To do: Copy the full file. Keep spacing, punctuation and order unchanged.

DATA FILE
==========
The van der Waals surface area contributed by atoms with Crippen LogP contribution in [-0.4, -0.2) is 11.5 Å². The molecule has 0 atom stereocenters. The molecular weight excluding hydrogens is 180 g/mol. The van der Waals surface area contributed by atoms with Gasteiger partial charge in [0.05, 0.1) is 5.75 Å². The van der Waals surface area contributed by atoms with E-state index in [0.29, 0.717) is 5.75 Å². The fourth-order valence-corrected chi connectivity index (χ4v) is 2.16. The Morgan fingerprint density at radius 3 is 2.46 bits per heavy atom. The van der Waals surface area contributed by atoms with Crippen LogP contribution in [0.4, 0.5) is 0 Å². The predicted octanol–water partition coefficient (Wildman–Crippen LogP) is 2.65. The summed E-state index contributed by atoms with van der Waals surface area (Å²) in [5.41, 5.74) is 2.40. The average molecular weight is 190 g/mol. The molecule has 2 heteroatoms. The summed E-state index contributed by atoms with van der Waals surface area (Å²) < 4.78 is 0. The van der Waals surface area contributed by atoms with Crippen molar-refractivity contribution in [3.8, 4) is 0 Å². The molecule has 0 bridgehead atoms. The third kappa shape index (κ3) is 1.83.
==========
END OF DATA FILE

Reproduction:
The van der Waals surface area contributed by atoms with Crippen LogP contribution in [-0.4, -0.2) is 11.5 Å². The molecule has 0 atom stereocenters. The molecular weight excluding hydrogens is 180 g/mol. The van der Waals surface area contributed by atoms with Gasteiger partial charge in [0.05, 0.1) is 5.75 Å². The van der Waals surface area contributed by atoms with E-state index in [0.29, 0.717) is 5.75 Å². The fourth-order valence-corrected chi connectivity index (χ4v) is 2.16. The Morgan fingerprint density at radius 3 is 2.46 bits per heavy atom. The van der Waals surface area contributed by atoms with Crippen LogP contribution in [0.4, 0.5) is 0 Å². The predicted octanol–water partition coefficient (Wildman–Crippen LogP) is 2.65. The summed E-state index contributed by atoms with van der Waals surface area (Å²) in [5.41, 5.74) is 2.40. The average molecular weight is 190 g/mol. The molecule has 2 heteroatoms. The summed E-state index contributed by atoms with van der Waals surface area (Å²) < 4.78 is 0. The van der Waals surface area contributed by atoms with Crippen molar-refractivity contribution in [3.8, 4) is 0 Å². The molecule has 0 bridgehead atoms. The third kappa shape index (κ3) is 1.83.